Graduating Students of the Word of God
IN IMITATION of first-century Christians, Jehovah’s Witnesses are known worldwide for their door-to-door preaching. This work was brought into focus in the opening remarks at the graduation program of the 102nd class of the Watchtower Bible School of Gilead.
On March 1, 1997, Albert Schroeder, a member of the Governing Body of Jehovah’s Witnesses, called attention to a recent article in the French journal Le Point. It noted Roman Catholic plans to begin house-to-house preaching in Italy. “So that [the Vatican missionaries] do not arrive empty-handed as they compete on Jehovah’s Witnesses’ turf,” stated the article, “the Vatican has even gone so far as to have a million copies of Saint Mark’s Gospel printed, as their emissaries face experts [the Witnesses] in the door-to-door ‘placement’ of the good word.”
The 48 graduates are among those who have imitated Jesus’ expert preaching methods in spreading the Word of God. They had come from eight lands to the Watchtower Educational Center at Patterson, New York. During the five months of their schooling, they studied the Bible from cover to cover. Their course also included the history of God’s organization, practical aspects of missionary life, and the fruitage of God’s spirit. All of this was with one goal in mind—to prepare them for foreign missionary service in the 17 lands to which they were being sent. As they were graduating, an international audience of 5,015 shared the joy of the occasion. What final practical counsel did those Gilead students receive?
Timely Encouragement for New Missionaries
After the chairman’s opening remarks, Ralph Walls, a helper of the Personnel Committee of the Governing Body, gave the first short talk with practical advice for the new missionaries. His theme was “Remember to Love.” He pointed out that the Bible, in 2 Timothy chapter 3, foretold that the world would become increasingly loveless. He offered this timely reminder to the new missionaries, in harmony with the description of love found at 1 Corinthians 13:1-7: “You, as missionaries, may exceed your hourly quotas. You may have a wealth of knowledge from your Gilead training. Or we may zealously work extra time at our branch assignments. But all of our efforts and sacrifices amount to nothing if we forget to love.”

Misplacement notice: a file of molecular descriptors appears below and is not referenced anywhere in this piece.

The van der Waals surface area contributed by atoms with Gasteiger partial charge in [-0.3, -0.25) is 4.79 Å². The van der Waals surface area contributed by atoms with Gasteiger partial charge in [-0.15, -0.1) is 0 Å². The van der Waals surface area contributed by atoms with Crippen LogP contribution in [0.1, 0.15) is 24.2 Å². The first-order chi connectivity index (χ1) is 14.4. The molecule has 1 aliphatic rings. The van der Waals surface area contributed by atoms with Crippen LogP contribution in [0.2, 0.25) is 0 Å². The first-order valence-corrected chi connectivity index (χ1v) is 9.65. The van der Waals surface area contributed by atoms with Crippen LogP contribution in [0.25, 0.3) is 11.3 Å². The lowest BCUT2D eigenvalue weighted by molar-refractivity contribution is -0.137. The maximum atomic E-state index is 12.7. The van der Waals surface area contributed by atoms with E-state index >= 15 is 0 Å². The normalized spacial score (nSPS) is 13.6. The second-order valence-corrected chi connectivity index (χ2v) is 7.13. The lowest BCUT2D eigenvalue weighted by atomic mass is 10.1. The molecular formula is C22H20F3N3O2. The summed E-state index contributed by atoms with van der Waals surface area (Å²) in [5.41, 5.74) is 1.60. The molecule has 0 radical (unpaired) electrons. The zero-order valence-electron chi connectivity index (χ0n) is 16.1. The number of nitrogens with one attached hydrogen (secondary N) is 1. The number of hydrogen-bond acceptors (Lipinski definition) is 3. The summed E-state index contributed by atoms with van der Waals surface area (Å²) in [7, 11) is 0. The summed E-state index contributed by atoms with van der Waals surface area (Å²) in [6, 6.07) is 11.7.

Next on the program was Carey Barber, of the Governing Body, who considered the subject “Jehovah Is Leading Us On to Victory.” From their small beginnings following World War I, Jehovah God has led his faithful servants to victory in the proclamation of the good news of his Kingdom, despite persecution. In 1931 the Bible Students, as they were then known, adopted the name Jehovah’s Witnesses, to the chagrin of the clergy of Christendom. “The 102nd class of Gilead-trained missionaries now has the grand privilege of having a large share in the glorious work of giving as many as possible the opportunity to learn that sacred name,” stated Brother Barber. They join a long list of 7,131 missionaries who have been trained at Gilead School and who have helped to extend the preaching of God’s Word from 54 lands in 1943 to 233 lands today.
The next speaker, Lloyd Barry, also of the Governing Body, was a graduate of the 11th class of Gilead and served as a missionary in Japan for over 25 years. He provided encouragement with his theme, “Stay by These Things.” “Much of your joy will be found in enduring,” he told the students. What rewards come from enduring in the missionary work or in any theocratic assignment? “Above all, our endurance makes Jehovah’s heart rejoice . . . There is great satisfaction to be found in keeping integrity under test . . . Make missionary service your life’s vocation . . . Your reward will be a heartwarming ‘well done.’” (Matthew 25:21; Proverbs 27:11) In concluding his presentation, Brother Barry heartily recommended that the new missionaries “stay by these things” by being determined that the missionary field becomes their very life.—1 Timothy 4:16.